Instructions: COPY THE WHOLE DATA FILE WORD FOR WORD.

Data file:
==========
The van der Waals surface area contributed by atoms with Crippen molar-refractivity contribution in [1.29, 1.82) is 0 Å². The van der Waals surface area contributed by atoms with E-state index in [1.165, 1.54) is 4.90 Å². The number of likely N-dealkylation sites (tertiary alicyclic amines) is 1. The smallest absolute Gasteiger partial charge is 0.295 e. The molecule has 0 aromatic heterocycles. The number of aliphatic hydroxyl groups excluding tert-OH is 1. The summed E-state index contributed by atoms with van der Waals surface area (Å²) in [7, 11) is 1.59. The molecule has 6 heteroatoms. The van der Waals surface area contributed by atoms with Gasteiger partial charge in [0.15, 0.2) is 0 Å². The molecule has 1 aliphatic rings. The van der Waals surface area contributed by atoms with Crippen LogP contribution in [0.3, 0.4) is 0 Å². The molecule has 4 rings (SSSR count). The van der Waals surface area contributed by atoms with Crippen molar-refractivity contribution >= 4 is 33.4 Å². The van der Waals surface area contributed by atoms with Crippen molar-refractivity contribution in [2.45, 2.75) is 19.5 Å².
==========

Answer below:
The van der Waals surface area contributed by atoms with Crippen molar-refractivity contribution in [1.29, 1.82) is 0 Å². The van der Waals surface area contributed by atoms with E-state index in [1.165, 1.54) is 4.90 Å². The number of likely N-dealkylation sites (tertiary alicyclic amines) is 1. The smallest absolute Gasteiger partial charge is 0.295 e. The molecule has 0 aromatic heterocycles. The number of aliphatic hydroxyl groups excluding tert-OH is 1. The summed E-state index contributed by atoms with van der Waals surface area (Å²) in [7, 11) is 1.59. The molecule has 6 heteroatoms. The van der Waals surface area contributed by atoms with Gasteiger partial charge in [0.15, 0.2) is 0 Å². The molecule has 1 aliphatic rings. The van der Waals surface area contributed by atoms with Crippen LogP contribution in [0.3, 0.4) is 0 Å². The molecule has 4 rings (SSSR count). The van der Waals surface area contributed by atoms with Crippen molar-refractivity contribution >= 4 is 33.4 Å². The van der Waals surface area contributed by atoms with Crippen molar-refractivity contribution in [2.45, 2.75) is 19.5 Å².